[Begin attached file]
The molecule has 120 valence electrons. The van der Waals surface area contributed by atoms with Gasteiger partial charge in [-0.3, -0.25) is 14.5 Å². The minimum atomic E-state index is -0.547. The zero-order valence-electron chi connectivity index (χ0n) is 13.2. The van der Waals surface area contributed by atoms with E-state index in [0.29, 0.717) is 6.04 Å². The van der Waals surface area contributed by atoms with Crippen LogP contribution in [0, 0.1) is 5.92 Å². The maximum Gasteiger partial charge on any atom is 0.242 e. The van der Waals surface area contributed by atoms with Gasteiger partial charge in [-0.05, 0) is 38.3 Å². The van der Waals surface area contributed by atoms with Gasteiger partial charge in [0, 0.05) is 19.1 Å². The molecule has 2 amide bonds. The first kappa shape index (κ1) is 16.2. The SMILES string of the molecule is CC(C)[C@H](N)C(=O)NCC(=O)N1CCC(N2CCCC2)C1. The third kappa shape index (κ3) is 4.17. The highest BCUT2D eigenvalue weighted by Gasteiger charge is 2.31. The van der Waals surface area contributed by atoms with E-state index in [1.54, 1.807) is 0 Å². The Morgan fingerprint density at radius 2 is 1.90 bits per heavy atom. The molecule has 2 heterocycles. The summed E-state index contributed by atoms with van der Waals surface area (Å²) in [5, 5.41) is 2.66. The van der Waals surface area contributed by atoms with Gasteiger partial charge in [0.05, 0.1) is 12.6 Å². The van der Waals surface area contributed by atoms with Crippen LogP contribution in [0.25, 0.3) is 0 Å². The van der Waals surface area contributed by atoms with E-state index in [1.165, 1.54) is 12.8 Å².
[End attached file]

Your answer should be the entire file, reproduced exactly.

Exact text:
The molecule has 120 valence electrons. The van der Waals surface area contributed by atoms with Gasteiger partial charge in [-0.3, -0.25) is 14.5 Å². The minimum atomic E-state index is -0.547. The zero-order valence-electron chi connectivity index (χ0n) is 13.2. The van der Waals surface area contributed by atoms with E-state index in [0.29, 0.717) is 6.04 Å². The van der Waals surface area contributed by atoms with Crippen LogP contribution in [0, 0.1) is 5.92 Å². The maximum Gasteiger partial charge on any atom is 0.242 e. The van der Waals surface area contributed by atoms with Gasteiger partial charge in [-0.05, 0) is 38.3 Å². The van der Waals surface area contributed by atoms with Gasteiger partial charge in [0, 0.05) is 19.1 Å². The molecule has 2 amide bonds. The first kappa shape index (κ1) is 16.2. The SMILES string of the molecule is CC(C)[C@H](N)C(=O)NCC(=O)N1CCC(N2CCCC2)C1. The third kappa shape index (κ3) is 4.17. The highest BCUT2D eigenvalue weighted by Gasteiger charge is 2.31. The van der Waals surface area contributed by atoms with E-state index in [1.54, 1.807) is 0 Å². The Morgan fingerprint density at radius 2 is 1.90 bits per heavy atom. The molecule has 2 heterocycles. The summed E-state index contributed by atoms with van der Waals surface area (Å²) in [5, 5.41) is 2.66. The van der Waals surface area contributed by atoms with Gasteiger partial charge in [0.05, 0.1) is 12.6 Å². The van der Waals surface area contributed by atoms with Crippen LogP contribution in [0.25, 0.3) is 0 Å². The van der Waals surface area contributed by atoms with E-state index in [1.165, 1.54) is 12.8 Å².